One conclusion that's unlikely to change: Starting schools from scratch is a lot easier than trying to repair broken ones. Vander Ark now argues that as many as 1,000 of the country's 20,000 public high schools are so hopeless that they should simply be closed. That may be so, but the real question is whether financially stretched educational systems can muster the leadership and expertise to come up with more effective replacements.

In Denver, the decision to shut Manual High has provoked anger among many residents who interpreted the move as an attack on black and Latino students still enrolled at the fragmented and sinking school. But officials say they had no choice. With so many students fleeing, "in the near future, we would not even be able to offer the bare minimum classes required," says Superintendent Bennet. "From the perspective of the kids, things ended up getting worse," admits Schoales, who oversees Gates grants in Colorado. Denver says that it will reopen Manual in fall, 2007, starting with only a ninth grade and then adding one grade a year, a gradual approach that some new Gates schools are employing. But this time, Denver officials say that they will try to recreate Manual High without the Gates Foundation's guidance and money.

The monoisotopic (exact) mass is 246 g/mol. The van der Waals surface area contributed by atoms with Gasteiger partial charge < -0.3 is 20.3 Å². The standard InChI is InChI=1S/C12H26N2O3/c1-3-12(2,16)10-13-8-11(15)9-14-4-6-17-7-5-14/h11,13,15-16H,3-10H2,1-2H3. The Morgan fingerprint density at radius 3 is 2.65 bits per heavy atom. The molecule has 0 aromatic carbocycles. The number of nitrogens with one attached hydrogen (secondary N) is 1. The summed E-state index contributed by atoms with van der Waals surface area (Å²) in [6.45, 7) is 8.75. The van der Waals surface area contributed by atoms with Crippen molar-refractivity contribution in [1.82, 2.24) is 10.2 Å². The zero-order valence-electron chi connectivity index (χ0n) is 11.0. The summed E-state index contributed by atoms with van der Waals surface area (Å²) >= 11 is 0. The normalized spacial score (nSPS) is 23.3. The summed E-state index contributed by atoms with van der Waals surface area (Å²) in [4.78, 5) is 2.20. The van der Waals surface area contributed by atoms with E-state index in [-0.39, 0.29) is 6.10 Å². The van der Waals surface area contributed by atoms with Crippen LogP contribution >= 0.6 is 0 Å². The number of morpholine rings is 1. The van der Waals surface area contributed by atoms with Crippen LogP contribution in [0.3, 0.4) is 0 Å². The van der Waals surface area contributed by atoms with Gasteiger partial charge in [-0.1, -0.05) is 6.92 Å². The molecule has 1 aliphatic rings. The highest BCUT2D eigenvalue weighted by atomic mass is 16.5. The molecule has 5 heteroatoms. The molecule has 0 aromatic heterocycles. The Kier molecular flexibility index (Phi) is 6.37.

Nearly six years into their education about America's inadequate schools, Bill and Melinda Gates say that despite the missteps, they're as committed as ever. Their foundation has refocused its efforts over the past two years to try to address high school failings more systematically. It is funding such reform groups as Achieve Inc., a champion of exacting academic standards, and backing improvements in the way local districts measure testing. In April, it gave $21 million to the Chicago Public Schools, in part to develop a college prep curriculum, a brave goal in a city with a 46% dropout rate.

Melinda Gates says she and Bill are pacing themselves. "Sometimes you get other people who come in and do small pieces of this, and then their money's spent and they go away," she explains. "This is something that we're going to stay after for a long time. You come to talk to me in 20 years, and we'll still be tackling this problem."

By Jay Greene & William C. Symonds